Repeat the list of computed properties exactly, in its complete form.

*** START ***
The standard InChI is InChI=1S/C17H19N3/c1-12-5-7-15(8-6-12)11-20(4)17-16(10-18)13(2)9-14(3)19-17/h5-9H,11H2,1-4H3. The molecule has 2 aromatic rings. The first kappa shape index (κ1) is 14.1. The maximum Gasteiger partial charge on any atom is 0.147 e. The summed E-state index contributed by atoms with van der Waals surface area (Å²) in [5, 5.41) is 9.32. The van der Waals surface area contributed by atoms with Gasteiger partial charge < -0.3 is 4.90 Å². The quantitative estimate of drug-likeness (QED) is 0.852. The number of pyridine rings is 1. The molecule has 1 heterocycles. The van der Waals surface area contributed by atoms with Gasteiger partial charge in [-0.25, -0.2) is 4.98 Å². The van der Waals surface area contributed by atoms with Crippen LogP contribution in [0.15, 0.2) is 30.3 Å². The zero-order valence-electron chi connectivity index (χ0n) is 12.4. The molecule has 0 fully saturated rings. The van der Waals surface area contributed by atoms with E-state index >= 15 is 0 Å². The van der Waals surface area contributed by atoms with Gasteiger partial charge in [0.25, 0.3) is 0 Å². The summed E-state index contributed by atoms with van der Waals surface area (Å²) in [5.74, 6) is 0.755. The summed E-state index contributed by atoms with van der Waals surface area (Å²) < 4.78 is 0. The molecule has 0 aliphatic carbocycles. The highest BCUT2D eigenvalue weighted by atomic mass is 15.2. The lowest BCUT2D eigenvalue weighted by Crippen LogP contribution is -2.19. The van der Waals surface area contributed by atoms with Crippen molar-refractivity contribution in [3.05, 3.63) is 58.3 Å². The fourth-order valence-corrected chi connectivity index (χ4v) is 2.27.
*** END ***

The standard InChI is InChI=1S/C17H19N3/c1-12-5-7-15(8-6-12)11-20(4)17-16(10-18)13(2)9-14(3)19-17/h5-9H,11H2,1-4H3. The molecule has 2 aromatic rings. The first kappa shape index (κ1) is 14.1. The maximum Gasteiger partial charge on any atom is 0.147 e. The summed E-state index contributed by atoms with van der Waals surface area (Å²) in [5, 5.41) is 9.32. The van der Waals surface area contributed by atoms with Gasteiger partial charge < -0.3 is 4.90 Å². The quantitative estimate of drug-likeness (QED) is 0.852. The number of pyridine rings is 1. The molecule has 1 heterocycles. The van der Waals surface area contributed by atoms with Gasteiger partial charge in [-0.25, -0.2) is 4.98 Å². The van der Waals surface area contributed by atoms with Crippen LogP contribution in [0.15, 0.2) is 30.3 Å². The zero-order valence-electron chi connectivity index (χ0n) is 12.4. The molecule has 0 fully saturated rings. The van der Waals surface area contributed by atoms with E-state index >= 15 is 0 Å². The van der Waals surface area contributed by atoms with Gasteiger partial charge in [0.25, 0.3) is 0 Å². The summed E-state index contributed by atoms with van der Waals surface area (Å²) in [5.74, 6) is 0.755. The summed E-state index contributed by atoms with van der Waals surface area (Å²) < 4.78 is 0. The molecule has 0 aliphatic carbocycles. The highest BCUT2D eigenvalue weighted by atomic mass is 15.2. The lowest BCUT2D eigenvalue weighted by Crippen LogP contribution is -2.19. The van der Waals surface area contributed by atoms with Crippen molar-refractivity contribution in [3.05, 3.63) is 58.3 Å². The fourth-order valence-corrected chi connectivity index (χ4v) is 2.27.